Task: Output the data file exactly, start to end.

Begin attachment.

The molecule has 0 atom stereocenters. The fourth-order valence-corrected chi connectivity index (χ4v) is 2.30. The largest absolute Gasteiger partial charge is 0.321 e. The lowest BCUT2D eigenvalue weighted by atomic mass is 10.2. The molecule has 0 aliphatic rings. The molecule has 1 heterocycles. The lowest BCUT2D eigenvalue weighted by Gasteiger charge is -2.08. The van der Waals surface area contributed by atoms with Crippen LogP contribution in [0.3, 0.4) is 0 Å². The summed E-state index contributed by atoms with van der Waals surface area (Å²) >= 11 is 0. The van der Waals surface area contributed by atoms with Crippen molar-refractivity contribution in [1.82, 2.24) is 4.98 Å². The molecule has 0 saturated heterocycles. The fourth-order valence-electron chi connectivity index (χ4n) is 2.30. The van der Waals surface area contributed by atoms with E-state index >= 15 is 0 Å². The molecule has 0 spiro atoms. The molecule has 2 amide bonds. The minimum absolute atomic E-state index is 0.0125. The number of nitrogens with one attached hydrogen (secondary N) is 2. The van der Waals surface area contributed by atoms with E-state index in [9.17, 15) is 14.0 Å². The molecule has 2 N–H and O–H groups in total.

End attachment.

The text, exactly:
The molecule has 0 atom stereocenters. The fourth-order valence-corrected chi connectivity index (χ4v) is 2.30. The largest absolute Gasteiger partial charge is 0.321 e. The lowest BCUT2D eigenvalue weighted by atomic mass is 10.2. The molecule has 0 aliphatic rings. The molecule has 1 heterocycles. The lowest BCUT2D eigenvalue weighted by Gasteiger charge is -2.08. The van der Waals surface area contributed by atoms with Crippen LogP contribution in [0.3, 0.4) is 0 Å². The summed E-state index contributed by atoms with van der Waals surface area (Å²) >= 11 is 0. The van der Waals surface area contributed by atoms with Crippen molar-refractivity contribution in [1.82, 2.24) is 4.98 Å². The molecule has 0 saturated heterocycles. The fourth-order valence-electron chi connectivity index (χ4n) is 2.30. The van der Waals surface area contributed by atoms with E-state index >= 15 is 0 Å². The molecule has 0 spiro atoms. The molecule has 2 amide bonds. The minimum absolute atomic E-state index is 0.0125. The number of nitrogens with one attached hydrogen (secondary N) is 2. The van der Waals surface area contributed by atoms with E-state index in [9.17, 15) is 14.0 Å². The molecule has 2 N–H and O–H groups in total.